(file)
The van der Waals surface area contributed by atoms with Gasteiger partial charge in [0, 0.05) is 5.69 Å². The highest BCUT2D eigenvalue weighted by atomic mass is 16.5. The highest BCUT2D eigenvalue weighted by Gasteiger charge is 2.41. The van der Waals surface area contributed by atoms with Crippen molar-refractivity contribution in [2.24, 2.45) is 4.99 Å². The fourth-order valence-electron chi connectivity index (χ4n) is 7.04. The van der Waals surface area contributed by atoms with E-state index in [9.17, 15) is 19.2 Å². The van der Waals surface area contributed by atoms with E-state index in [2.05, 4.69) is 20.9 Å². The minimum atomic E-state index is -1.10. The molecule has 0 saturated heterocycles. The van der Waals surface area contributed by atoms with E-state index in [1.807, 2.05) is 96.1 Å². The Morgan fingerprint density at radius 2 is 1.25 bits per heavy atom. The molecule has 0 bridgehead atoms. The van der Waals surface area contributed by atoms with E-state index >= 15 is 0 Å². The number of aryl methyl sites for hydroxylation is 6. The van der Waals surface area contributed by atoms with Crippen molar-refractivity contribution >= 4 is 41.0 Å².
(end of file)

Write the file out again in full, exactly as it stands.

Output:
The van der Waals surface area contributed by atoms with Gasteiger partial charge in [0, 0.05) is 5.69 Å². The highest BCUT2D eigenvalue weighted by atomic mass is 16.5. The highest BCUT2D eigenvalue weighted by Gasteiger charge is 2.41. The van der Waals surface area contributed by atoms with Crippen molar-refractivity contribution in [2.24, 2.45) is 4.99 Å². The fourth-order valence-electron chi connectivity index (χ4n) is 7.04. The van der Waals surface area contributed by atoms with E-state index in [9.17, 15) is 19.2 Å². The van der Waals surface area contributed by atoms with E-state index in [2.05, 4.69) is 20.9 Å². The minimum atomic E-state index is -1.10. The molecule has 0 saturated heterocycles. The van der Waals surface area contributed by atoms with E-state index in [1.807, 2.05) is 96.1 Å². The Morgan fingerprint density at radius 2 is 1.25 bits per heavy atom. The molecule has 0 bridgehead atoms. The van der Waals surface area contributed by atoms with E-state index >= 15 is 0 Å². The number of aryl methyl sites for hydroxylation is 6. The van der Waals surface area contributed by atoms with Crippen molar-refractivity contribution >= 4 is 41.0 Å².